• Not coping well with self directed study.
  • Not having a good work-life balance.
  • Not knowing how to seek appropriate support.

Time to recap!

  • I’ve discussed how stress is defined and identified the 2 main mechanisms involved in stress responses which are;
  • The fight or flight system &
  • Psychological causes of study related stress
  • I’ve also discussed the causes of study stress &
  • now I will discuss strategies for managing anxiety/stress.

Strategies for Managing Anxiety/Stress

  • Talk to someone - others feel the same
  • Call home but also get involved here
    • It’s not disloyal to enjoy yourself!
  • Be realistic about what to expect
    • Balance work and leisure
    • Time to adjust
    • You don't have to get everything
    • right straight away
  • Food, sleep, lifestyle

Practical approaches

  • Revise study skills
  • Time management skills
  • Set realistic and achievable goals
  • Short term targets, longer term strategies
  • Recognise your achievements
  • Talk to others, ask for help and support

Focusing on the task

  • Concentrate on the task, not the outcome
  • Break down huge activities into small manageable tasks
  • Remember past successes
  • Time for breaks
    • space to breathe and think
    • mind maps, scribble ideas
    • go for a walk, talk out loud

Stress Management Skills

  • Physical, behavioural, cognitive…
  • Regularly switch off
    • Schedule some kind of physical
    • activity
  • Good self care
    • Sleep, diet, caffeine, alcohol and nicotine
  • Time out without guilt
  • Acknowledge anxiety, rather than denying it.
  • Ask: ‘are my negative thoughts realistic?’

Challenging negative thoughts

  • Imagine them under test in a Court of Law
  • Identify the negative thought (I can’t do this course, I’m going to fail…)
    • Ascertain the evidence For and Against
    • Am I making a ‘thinking error’
    • Propose a more reasonable alternative thought

In Summary…

  • Get on top of your time & manage it wisely.
  • Get organised
  • Create a good study
  • environment.
  • Know your learning style: are you visual or auditory learner.
  • Learn good study skills to help you improve your performance.
  • Practice meditation, relaxation, exercise etc., this all helps to reduce stress.
  • Be optimistic!

More useful strategies…

  • Eat a healthy diet (fruit, vegetables, grains, oily fish).
  • Avoid processed food (sugar, high fat and salt, junk food).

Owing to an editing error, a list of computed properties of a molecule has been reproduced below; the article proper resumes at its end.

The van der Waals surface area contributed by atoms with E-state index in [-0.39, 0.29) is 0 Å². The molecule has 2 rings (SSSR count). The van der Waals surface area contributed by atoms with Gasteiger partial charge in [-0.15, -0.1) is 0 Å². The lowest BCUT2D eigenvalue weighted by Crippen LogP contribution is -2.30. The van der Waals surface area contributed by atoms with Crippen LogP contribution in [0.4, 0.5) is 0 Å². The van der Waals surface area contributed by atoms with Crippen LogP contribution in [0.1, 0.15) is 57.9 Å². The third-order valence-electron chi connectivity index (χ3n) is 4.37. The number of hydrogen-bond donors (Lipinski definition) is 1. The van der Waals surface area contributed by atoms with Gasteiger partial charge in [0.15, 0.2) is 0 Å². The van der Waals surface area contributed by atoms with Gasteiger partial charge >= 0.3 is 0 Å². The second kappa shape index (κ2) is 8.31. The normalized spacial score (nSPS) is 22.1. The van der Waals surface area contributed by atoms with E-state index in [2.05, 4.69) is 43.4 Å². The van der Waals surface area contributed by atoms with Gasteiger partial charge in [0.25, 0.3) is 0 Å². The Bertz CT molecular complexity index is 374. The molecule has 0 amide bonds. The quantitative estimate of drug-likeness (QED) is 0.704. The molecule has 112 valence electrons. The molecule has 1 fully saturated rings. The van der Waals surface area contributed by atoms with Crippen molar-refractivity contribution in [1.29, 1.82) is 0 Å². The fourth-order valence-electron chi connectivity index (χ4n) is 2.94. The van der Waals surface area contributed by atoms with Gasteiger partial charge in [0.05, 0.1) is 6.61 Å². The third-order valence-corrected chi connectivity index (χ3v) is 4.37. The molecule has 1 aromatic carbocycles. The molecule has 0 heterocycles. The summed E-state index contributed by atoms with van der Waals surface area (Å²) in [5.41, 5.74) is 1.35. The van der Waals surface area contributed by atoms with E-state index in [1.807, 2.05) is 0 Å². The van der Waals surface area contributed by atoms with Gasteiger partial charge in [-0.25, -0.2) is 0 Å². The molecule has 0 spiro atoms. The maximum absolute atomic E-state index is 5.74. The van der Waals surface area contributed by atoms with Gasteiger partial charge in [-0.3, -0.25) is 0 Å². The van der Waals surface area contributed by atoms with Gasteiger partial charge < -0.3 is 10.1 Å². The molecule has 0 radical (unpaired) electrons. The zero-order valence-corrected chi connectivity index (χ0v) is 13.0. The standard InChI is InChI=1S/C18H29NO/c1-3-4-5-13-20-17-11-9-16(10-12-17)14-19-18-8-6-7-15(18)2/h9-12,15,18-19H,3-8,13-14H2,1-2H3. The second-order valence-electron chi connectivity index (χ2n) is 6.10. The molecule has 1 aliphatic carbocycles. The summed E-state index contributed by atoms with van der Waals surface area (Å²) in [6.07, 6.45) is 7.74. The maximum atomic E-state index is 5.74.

• Limit caffeine & stimulant use (e.g. red bull, pro plus).
  • Try to avoid mind or mood altering illicit drugs.
  • Make use of complementary therapies like aromatherapy, acupuncture or massage.
  • Talk to someone in the Disability & Wellbeing Service or Student Counselling Service.

Sources of Advice & Help

Sources of advice and help

  • Academic Adviser Departmental Staff
  • Disability and Wellbeing Service Student Services Centre
  • TLC study skills advisors Learning World
  • Student Union and Advice Centre Medical Centre
  • Mental Health and Wellbeing Advisors Deans
  • Financial Support Office Faith Centre
  • Language Centre
  • PhD Academy Student Union
  • Don't wait until problems have become unmanageable
  • It’s OK to ask for help earlier

Disability & Well Being Service;

  • (Neurodiversity - ADHD, Dyslexia, Mental Health & Well Being and Disability support).
  • ISSA’s (exam arrangements, reasonable adjustments).
  • 1:1 sessions with Dyslexia Advisor or Mental Health Advisor.
  • (disability-dyslexia@lse.ac.uk)
  • Tel: (0207) 955 7767 (again self-refer)

Other Support Available;

  • MIND (www.mind.org.uk)
  • Mental Health Charity - lots of info re stress management and mental health in general.
  • Rethink (www.rethink.org) As above - (Time to Change Campaign)
  • Samaritans (www.samaritans.org/)
  • Providing 24 hour confidential emotional support. Free calls!
  • GP (General Practitioner)

LSE Student Counselling Service – KSW.507

  • Free and confidential
  • Mainly short term counselling
  • Book appointments in advance
  • See Website for
    • Stress management handouts
    • Self help resources
    • Relaxation MP3’s

Future Workshops

  • How to manage your time effectively:
  • Mon 19th Nov 15.00 17:00 Location: NAB.LG.08
  • Stress Management
  • Mon 16th Nov  11.00 – 1.00 pm or
  • Mon  23rd Nov  11.00 – 1.00 pm or
  • Mon  30th Nov   11.00 – 1.00 pm
  • Location: TBC

Future Workshops

  • Raise Your Self-Esteem:
  • Thurs. 19th Nov    11.00 am – 1 pm
  • Thurs 26th Nov     11.00 am – 1 pm
  • Thurs 3rd of Dec.  11.00 am – 1 pm
  • Location: TBC

Groups

  • Stress Management Group (3 weeks)
  • Self Esteem Group (3 weeks)
  • Therapy Group
  • Places on all groups need to be booked in advance.
  • Please see the website, Call Ext 3627, visit KSW.507 or email student.counselling@lse.ac.uk.

Coming to the end

  • To be most effective in
  • your learning, develop good
  • techniques to manage
  • study stress.
  • A little bit of stress is
  • energising but too much stress can be paralyzing.
  • Monitor your stress levels, spot stress signs early & do something about it quickly.
  • Early identification = early intervention.
  • Work on managing your stress effectively & try to use it to your maximum benefit!

Finally

  • Learning the skills to manage stress will improve your performance both now and in the future
  • Imagine looking back in 5 or 10 years
  • Talk